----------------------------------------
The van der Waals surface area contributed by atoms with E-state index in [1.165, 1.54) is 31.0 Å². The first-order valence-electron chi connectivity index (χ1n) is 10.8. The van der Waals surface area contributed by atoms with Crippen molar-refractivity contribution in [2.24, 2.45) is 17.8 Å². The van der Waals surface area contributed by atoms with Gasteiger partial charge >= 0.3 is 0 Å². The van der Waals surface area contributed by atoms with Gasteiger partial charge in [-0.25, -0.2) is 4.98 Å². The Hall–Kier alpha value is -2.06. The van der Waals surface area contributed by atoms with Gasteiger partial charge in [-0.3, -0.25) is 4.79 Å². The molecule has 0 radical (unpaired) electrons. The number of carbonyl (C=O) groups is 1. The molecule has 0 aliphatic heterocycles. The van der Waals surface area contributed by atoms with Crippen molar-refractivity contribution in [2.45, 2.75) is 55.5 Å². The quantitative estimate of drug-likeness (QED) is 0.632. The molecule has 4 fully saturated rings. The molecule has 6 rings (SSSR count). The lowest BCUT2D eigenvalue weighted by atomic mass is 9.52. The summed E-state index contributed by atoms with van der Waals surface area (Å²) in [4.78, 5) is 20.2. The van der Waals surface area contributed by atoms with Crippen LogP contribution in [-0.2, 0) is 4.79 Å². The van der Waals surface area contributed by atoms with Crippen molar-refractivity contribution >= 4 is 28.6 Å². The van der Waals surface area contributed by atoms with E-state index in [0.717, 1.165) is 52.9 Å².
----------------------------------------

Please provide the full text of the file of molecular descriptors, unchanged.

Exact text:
The van der Waals surface area contributed by atoms with E-state index in [1.165, 1.54) is 31.0 Å². The first-order valence-electron chi connectivity index (χ1n) is 10.8. The van der Waals surface area contributed by atoms with Crippen molar-refractivity contribution in [2.24, 2.45) is 17.8 Å². The van der Waals surface area contributed by atoms with Gasteiger partial charge >= 0.3 is 0 Å². The van der Waals surface area contributed by atoms with Gasteiger partial charge in [-0.25, -0.2) is 4.98 Å². The Hall–Kier alpha value is -2.06. The van der Waals surface area contributed by atoms with Gasteiger partial charge in [-0.3, -0.25) is 4.79 Å². The molecule has 0 radical (unpaired) electrons. The number of carbonyl (C=O) groups is 1. The molecule has 0 aliphatic heterocycles. The van der Waals surface area contributed by atoms with Crippen molar-refractivity contribution in [2.45, 2.75) is 55.5 Å². The quantitative estimate of drug-likeness (QED) is 0.632. The molecule has 4 fully saturated rings. The molecule has 6 rings (SSSR count). The lowest BCUT2D eigenvalue weighted by atomic mass is 9.52. The summed E-state index contributed by atoms with van der Waals surface area (Å²) in [4.78, 5) is 20.2. The van der Waals surface area contributed by atoms with Crippen LogP contribution in [-0.2, 0) is 4.79 Å². The van der Waals surface area contributed by atoms with Crippen molar-refractivity contribution >= 4 is 28.6 Å². The van der Waals surface area contributed by atoms with E-state index in [0.717, 1.165) is 52.9 Å².